Unsurprisingly, the themes of the songs at FiK 12 in 1973 included: the communist party, Albanian patriotism, work, and successes of socialism. The winning song that year, “Gjurmë të arta” (Golden Traces) reflects all these themes. Its chorus reads, “In centuries you walked through gunshots, through the hail of bullets, tightly connected to your land and to the dream, the most beautiful, bright one. Your soil provided your support, in every joy, or storm, oh Albania!” On a lighter note, it was another win for Vaçe Zela – her fifth!

Not much changed for the rest of the 1970s. Winning song titles include “The girl from my village,” “The bread of our hands,” “Buds on the tree of freedom”, and “Albania has a holiday today” (my personal favourite!).

A bit of controversy also surrounds FiK 19 in 1980. It is rumoured that Alida Hisku’s song “Njerëzit e agimeve” (People of the mornings) was supposed to win, but the government intervened and gave yet another victory to Vaçe Zela’s song “Shoqet tona ilegale” (Our illegal friends). While Zela’s song deals with the liberation of Albania from Nazi forces, Hisku’s song made strong references to an intellectual awakening, ending with the lyrics “new days will come.”

Enver Hoxha died in April 1985, and so did some of the censorship that was suffocating the festival. While Albania would remain in the communist sphere for another seven years, the new regime was not as strict.

Pro-socialist songs had to remain in the competition, but FiK 24 in December 1985 we began to see more diverse songs, particularly ones that appealed to Albania’s youth. In fact, the winner that year was “Në moshën e rinisë” (The Age of Youth) performed by Parashqevi Simaku. While the song does refer to the “motherland” in the chorus, the lyrics go on to describe the joys of being young and in love, and making one’s own decisions, “If you love me like I love you, come and search for me … where life shines the most, because there I am.”

By the late 1980s, the communist regime was silently consenting to more western influences in the songs and performances at FiK. The writing was on the wall for communism as it began to collapse in the countries across Eastern Europe, and the Albanian authorities knew it was only a matter of time. While Albania would be the last country in Europe to do away with communism, the winning song of FiK 28 (“Toka e diellit” [The Land of the Sun] by Frederik Ndoci) in 1989 was a ballad about freedom and hope for the future, something that never could have won in the days of Hoxha.

Improvements came to the contest throughout the 1990s, despite the political and economic turmoil Albania faced after the end of communism. Many songs at this time reflected the situation the country was facing. At FiK 31 in 1992, the first after communism, the winning entry sung by Aleksandër Gjoka, Manjola Nallbani & Viktor Tahiraj was called “Pesha e fatit” (The weight of fate).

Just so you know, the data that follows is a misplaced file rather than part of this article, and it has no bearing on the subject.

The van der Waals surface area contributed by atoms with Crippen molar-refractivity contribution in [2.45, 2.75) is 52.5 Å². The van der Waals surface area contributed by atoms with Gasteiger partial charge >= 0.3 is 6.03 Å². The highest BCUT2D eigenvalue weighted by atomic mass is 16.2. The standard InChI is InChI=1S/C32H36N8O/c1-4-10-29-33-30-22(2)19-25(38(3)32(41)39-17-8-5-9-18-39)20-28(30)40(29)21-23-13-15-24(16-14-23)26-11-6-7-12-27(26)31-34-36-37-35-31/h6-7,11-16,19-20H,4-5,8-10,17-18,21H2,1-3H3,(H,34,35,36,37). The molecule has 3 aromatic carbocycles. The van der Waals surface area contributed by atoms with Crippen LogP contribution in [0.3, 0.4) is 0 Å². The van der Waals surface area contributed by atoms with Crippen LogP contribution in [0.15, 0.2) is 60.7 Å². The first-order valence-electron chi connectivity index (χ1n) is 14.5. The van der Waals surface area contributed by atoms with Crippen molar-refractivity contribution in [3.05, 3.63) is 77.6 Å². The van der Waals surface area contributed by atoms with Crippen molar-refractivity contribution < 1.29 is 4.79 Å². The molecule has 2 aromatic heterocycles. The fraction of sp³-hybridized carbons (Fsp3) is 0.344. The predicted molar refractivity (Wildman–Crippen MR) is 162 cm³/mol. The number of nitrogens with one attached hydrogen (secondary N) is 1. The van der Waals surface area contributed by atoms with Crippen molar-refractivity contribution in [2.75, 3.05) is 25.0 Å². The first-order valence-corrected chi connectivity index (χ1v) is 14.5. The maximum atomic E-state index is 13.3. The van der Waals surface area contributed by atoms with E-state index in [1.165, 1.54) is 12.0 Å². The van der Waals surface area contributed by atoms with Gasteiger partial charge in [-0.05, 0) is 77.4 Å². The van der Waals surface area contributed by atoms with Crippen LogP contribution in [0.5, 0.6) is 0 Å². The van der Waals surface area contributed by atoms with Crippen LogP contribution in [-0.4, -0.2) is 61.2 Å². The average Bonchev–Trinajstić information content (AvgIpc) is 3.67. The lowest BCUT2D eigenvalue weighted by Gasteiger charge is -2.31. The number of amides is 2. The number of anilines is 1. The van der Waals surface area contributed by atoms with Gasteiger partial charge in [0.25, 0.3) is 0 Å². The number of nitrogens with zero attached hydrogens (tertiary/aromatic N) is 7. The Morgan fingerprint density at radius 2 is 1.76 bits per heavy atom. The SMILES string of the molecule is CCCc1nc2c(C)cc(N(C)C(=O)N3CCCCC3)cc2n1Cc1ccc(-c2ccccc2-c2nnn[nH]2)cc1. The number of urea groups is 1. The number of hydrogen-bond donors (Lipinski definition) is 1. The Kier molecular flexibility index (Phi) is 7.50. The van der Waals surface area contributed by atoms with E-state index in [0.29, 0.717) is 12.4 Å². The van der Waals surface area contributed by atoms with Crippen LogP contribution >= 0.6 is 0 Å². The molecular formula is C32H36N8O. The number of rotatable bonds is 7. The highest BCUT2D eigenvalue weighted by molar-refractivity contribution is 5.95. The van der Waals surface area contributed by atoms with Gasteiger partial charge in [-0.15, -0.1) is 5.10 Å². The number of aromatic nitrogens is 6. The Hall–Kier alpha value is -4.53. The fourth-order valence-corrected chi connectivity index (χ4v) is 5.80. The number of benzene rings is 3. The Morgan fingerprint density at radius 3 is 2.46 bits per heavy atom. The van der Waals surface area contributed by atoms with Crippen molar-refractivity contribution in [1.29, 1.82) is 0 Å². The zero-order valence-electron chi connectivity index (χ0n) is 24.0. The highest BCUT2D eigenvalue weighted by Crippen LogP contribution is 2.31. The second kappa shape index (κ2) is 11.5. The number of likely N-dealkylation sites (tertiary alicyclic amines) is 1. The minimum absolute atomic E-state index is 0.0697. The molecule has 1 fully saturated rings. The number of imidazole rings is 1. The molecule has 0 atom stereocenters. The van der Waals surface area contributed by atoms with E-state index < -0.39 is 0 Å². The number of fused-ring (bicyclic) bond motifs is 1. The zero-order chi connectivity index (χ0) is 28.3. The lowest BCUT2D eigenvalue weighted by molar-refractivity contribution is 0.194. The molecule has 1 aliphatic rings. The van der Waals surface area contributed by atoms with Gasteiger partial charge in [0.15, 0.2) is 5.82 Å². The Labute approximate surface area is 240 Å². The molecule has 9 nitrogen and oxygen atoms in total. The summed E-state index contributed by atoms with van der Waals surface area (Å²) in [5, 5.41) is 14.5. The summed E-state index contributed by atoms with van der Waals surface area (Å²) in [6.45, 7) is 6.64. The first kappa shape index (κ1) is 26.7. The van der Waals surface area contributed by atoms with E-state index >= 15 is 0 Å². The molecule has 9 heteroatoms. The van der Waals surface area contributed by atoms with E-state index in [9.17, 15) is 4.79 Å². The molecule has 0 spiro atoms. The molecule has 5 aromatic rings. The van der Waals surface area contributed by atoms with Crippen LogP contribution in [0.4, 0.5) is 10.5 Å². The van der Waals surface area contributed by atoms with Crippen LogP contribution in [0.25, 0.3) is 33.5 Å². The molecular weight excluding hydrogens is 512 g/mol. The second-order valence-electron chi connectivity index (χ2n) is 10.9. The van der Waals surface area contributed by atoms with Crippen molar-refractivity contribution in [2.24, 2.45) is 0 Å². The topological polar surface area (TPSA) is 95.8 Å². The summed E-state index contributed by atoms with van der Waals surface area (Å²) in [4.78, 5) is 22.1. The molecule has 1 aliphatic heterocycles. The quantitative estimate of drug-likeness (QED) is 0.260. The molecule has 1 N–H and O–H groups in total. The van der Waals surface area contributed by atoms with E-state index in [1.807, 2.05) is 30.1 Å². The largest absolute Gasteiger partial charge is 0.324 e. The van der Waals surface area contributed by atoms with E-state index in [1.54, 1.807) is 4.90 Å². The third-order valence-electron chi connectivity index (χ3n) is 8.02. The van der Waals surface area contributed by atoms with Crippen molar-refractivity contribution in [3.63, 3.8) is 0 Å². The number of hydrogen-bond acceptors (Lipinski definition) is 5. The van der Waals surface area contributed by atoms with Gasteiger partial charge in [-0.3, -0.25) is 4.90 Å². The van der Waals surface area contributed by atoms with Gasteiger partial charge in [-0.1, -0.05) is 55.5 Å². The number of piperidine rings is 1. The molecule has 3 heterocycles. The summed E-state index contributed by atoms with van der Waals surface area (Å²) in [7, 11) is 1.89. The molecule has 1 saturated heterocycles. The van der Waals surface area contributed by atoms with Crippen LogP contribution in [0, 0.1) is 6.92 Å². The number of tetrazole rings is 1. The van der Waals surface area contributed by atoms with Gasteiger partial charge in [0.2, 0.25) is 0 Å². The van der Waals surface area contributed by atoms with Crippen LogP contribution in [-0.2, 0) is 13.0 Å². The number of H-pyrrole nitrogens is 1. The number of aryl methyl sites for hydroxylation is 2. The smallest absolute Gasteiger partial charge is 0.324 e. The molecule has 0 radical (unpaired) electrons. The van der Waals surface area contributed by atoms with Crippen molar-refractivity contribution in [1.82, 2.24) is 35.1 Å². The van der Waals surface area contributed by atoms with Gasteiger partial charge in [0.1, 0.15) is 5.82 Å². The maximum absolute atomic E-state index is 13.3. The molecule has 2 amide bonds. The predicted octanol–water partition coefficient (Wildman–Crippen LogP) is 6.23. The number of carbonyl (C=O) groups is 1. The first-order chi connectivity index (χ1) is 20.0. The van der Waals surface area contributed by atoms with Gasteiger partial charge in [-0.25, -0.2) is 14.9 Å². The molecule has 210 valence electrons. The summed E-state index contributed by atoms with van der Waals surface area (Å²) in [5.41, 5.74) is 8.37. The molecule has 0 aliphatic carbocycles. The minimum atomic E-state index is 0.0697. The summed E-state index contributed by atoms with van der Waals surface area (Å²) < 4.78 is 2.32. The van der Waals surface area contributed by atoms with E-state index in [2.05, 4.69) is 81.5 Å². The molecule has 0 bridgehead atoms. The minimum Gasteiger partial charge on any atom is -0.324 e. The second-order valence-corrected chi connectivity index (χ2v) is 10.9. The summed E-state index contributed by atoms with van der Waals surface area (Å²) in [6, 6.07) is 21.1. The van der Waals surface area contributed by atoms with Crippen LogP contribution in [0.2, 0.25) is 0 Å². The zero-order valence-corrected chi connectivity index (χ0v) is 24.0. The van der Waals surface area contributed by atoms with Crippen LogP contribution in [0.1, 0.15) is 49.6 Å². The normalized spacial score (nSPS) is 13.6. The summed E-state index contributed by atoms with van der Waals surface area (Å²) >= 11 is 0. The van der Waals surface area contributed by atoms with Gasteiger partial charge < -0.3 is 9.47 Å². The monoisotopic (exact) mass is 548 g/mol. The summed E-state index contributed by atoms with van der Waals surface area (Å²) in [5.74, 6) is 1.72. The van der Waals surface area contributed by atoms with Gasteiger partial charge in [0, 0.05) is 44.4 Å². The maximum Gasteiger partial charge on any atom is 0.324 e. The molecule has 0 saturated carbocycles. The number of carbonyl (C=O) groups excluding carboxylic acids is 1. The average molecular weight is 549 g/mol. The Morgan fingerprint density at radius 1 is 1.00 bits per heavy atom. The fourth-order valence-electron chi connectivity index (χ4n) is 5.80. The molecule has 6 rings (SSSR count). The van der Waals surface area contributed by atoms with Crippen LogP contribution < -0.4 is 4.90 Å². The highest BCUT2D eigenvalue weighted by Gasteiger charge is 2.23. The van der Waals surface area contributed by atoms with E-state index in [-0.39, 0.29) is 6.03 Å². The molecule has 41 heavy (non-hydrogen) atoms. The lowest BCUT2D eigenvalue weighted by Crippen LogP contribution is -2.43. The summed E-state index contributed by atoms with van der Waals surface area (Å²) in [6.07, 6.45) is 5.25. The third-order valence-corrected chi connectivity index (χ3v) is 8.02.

Singer Elsa Lila won the contest in 1996 and 1997 with songs that dealt with the economic stagnation in Albania post-communism. Albërie Hadërgjonaj took the win in 1998 and became the first Kosovar-Albanian to win the Festival with a ballad entitled “Mirësia dhe e vërteta” (Goodness and truth) with a humanitarian and anti-war message, poignant given the ongoing troubles in Kosovo at the time.

Radio Televizioni Shqiptar (RTSH) were ready to join Eurovision in 2002, but due to the high number of competing countries, were denied by the EBU until 2004, when FiK became the national final for Albania. Anjeza Shahini won FiK 42 in December 2003 and flew to Istanbul in May 2004 to represent Albania in Eurovision for the first time ever. With the upbeat and catchy song “The Image Of You”, Anjeza placed a reputable seventh and earned 106 points!

Since 2004, Albania has participated in Eurovision every year and has qualified for the final on 10 of 17 occasions. Their best performance so far came in Baku in 2012 when “Suus” (His Own) by Rona Nishliu placed fifth. She had won FiK 50 by getting 12 points from five of the seven jury members.

While Festivali i Këngës has seen many changes over the years, the rules and format have remained mostly the same for the last several years. Generally speaking, a panel of seven jury members ranks their top songs by giving the Eurovision 1-8, 10, and 12 points. The artist and song with the most points is declared the winner and will represent Albania at Eurovision.

Yet a peculiar incident happened at FiK 53 after Elhaida Dani won with her song “Diell”. Three months before Eurovision 2015, Elhaida announced on social media that she would not sing her ballad “Diell” due to “personal and irrevocable reasons” which were never elaborated upon. She was able to reach an agreement with RTSH whereby she would still represent Albania, but with a new song. The English song “I’m Alive” was revealed in March and went on to secure Albania a spot in the Grand Final for the first time since 2012 and finishing in 17th place.

Festivali i Këngës is now bigger than ever, held over three evenings each December. In fact, due to it being held so close to Christmas, it is often affectionately called “FiKmas” by fans who watch the show online now from all over the world.

Who do you think will take the crown at FiK 60 and represent Albania at its 18th Eurovision Song Contest? Vote in our poll below and leave a comment! If you haven’t listened to the songs yet, make sure to check them out before FiK 60 kicks off at the Pallati i Kongreseve in Tirana on Monday night!

[democracy id=”77″]

Bönker Kirsten, Obertreis, J., & Grampp, S. (2016). Television beyond and across the iron curtain. Cambridge Scholars Publishing.
Tochka, N. (2016). Audible states socialist politics and popular music in Albania. Oxford University Press.